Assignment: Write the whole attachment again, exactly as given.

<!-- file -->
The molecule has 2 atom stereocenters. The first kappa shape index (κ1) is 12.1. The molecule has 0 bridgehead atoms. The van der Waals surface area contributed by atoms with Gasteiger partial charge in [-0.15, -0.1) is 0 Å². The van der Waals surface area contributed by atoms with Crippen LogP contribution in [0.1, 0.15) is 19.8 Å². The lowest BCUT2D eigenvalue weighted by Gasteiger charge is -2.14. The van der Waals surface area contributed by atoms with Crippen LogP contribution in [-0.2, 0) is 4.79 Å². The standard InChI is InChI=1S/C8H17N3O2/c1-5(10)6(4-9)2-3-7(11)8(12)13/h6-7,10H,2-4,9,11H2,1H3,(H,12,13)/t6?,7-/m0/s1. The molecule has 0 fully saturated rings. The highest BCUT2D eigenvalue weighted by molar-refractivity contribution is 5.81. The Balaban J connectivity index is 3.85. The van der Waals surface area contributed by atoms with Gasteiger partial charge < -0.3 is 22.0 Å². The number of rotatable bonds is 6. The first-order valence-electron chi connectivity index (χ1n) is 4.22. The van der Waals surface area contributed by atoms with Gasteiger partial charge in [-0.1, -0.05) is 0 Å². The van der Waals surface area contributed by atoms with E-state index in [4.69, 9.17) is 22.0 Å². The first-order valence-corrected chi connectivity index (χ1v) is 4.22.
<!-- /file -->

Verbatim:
The molecule has 2 atom stereocenters. The first kappa shape index (κ1) is 12.1. The molecule has 0 bridgehead atoms. The van der Waals surface area contributed by atoms with Gasteiger partial charge in [-0.15, -0.1) is 0 Å². The van der Waals surface area contributed by atoms with Crippen LogP contribution in [0.1, 0.15) is 19.8 Å². The lowest BCUT2D eigenvalue weighted by Gasteiger charge is -2.14. The van der Waals surface area contributed by atoms with Crippen LogP contribution in [-0.2, 0) is 4.79 Å². The standard InChI is InChI=1S/C8H17N3O2/c1-5(10)6(4-9)2-3-7(11)8(12)13/h6-7,10H,2-4,9,11H2,1H3,(H,12,13)/t6?,7-/m0/s1. The molecule has 0 fully saturated rings. The highest BCUT2D eigenvalue weighted by molar-refractivity contribution is 5.81. The Balaban J connectivity index is 3.85. The van der Waals surface area contributed by atoms with Gasteiger partial charge < -0.3 is 22.0 Å². The number of rotatable bonds is 6. The first-order valence-electron chi connectivity index (χ1n) is 4.22. The van der Waals surface area contributed by atoms with Gasteiger partial charge in [-0.1, -0.05) is 0 Å². The van der Waals surface area contributed by atoms with E-state index in [4.69, 9.17) is 22.0 Å². The first-order valence-corrected chi connectivity index (χ1v) is 4.22.